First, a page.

Atheists have been known to assert that most theists are "already an atheist as to all gods but your own" -- that is, that theists believe in one god while actively disbelieving in most of the thousands of gods which have ever been believed in by others. On this point, philosopher of atheism Sam Harris has often quoted the noted declaration of programmer Stephen F. Roberts, that:
I contend we are both atheists, I just believe in one less god than you do. When you understand why you dismiss all the other possible gods, you will understand why I dismiss yours.
And so the argument is that the very reasoning by which the atheist disbelieves in that one god which the theist happens to believe in, is the same reasoning as that theist applies towards gods other than their own. The fatal problem with this as an argument for atheism is that, for the theist -- and, indeed, for the deist, the pandeist, the polytheist, or the pantheist -- the essential matter is not really one of belief or disbelief in "gods" so much as it is about the characteristics of deity.

The paradigmatic example presented for a disbelieved god is usually one amongst the Greek or Norse polytheistic pantheons. But for the monotheist or the Pandeist to disbelieve in an asserted specific agency of Zeus or Thor is not to reject the notion of divinity, but to reject the inherent proposed characteristic of divinity being multiplied across multiple figures. Indeed, to the Hindu, an apparent multiplicity of Gods is totally reconcilable with there being one 'true' divine force, with all of the apparent ones simply being partial projections of the one underlying truth, or even egrigores created and empowered by the collective force of the minds of their human believers. With respect to more contemporary theologies, the atheist might counter acceptance of the JudeoChristian Bible with rejection of the Qur'an, or rejection of the Christian God with acceptance of a different exposition of the deity, be it Wiccan, Judaic, Bahai, Mormon, whatever. This even more acutely boils down to disputes over the characteristics of the deity, and not the fundamental existence of one.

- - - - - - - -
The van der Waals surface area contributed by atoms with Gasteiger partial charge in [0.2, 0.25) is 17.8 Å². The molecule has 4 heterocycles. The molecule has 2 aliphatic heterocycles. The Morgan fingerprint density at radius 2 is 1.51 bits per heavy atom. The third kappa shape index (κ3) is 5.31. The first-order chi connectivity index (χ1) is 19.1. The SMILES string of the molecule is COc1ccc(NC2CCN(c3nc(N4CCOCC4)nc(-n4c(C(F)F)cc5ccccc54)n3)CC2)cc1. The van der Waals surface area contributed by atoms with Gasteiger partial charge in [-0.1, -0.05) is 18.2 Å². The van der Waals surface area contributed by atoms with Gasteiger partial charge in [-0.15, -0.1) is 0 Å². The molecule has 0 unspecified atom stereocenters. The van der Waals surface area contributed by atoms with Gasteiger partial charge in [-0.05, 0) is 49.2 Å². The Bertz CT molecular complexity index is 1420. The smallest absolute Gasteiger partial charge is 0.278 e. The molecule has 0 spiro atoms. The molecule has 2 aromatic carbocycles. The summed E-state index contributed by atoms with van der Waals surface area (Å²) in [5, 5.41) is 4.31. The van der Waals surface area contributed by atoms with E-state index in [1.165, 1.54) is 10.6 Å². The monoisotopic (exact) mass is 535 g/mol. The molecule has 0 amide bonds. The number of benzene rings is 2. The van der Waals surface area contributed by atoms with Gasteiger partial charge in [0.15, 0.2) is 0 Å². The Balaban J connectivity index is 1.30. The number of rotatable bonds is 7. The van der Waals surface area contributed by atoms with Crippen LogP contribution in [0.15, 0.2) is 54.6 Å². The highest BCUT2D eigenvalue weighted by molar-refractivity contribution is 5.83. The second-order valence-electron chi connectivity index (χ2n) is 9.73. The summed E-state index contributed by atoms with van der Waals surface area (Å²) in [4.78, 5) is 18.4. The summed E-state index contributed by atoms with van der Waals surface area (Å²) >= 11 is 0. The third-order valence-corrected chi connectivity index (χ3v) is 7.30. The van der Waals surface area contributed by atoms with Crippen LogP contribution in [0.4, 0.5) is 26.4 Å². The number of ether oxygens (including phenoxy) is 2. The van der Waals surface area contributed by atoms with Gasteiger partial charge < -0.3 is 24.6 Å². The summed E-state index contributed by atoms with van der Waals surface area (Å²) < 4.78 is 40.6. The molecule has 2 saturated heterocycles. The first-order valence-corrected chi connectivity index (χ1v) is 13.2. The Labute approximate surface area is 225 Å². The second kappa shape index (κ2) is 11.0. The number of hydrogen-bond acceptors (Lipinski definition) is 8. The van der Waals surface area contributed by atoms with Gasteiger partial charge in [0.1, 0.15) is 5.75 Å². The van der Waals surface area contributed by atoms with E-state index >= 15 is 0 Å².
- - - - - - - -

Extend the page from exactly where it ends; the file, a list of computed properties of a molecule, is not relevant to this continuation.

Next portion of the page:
The argument may be likened to the claim by the person who does not like any flavor of vegetable juice that a person who likes one kind but dislikes another ought, for the reason he dislikes the other, to dislike the first as well. Imaging the initial claim framed in those terms -- "when you understand why you dismiss other juices, you will understand why I dismiss yours." And, indeed, the atheistic formulation as applied to deities is even more arrogant than that, for unlike tastes in vegetable juices, which is at least understood to hinge upon subjective tastes, there is no objective certainty as to the existence or nature of deity. In that realm, there can only be speculation, and logical weighing and assigning of probabilities to various possibilities.

And so, the atheist who speaks of understanding one's own reasons for dismissing other theological formulations misses the point entirely, and fails to understand the distinction between examining different formulations, and rejecting the possibility of formulation itself altogether. Such a comparison, in the end, makes no more sense than claiming that understanding why one dismisses "2+2=5" and "2+2=3" ought to lead to an understanding of the dismissal of "2+2=4."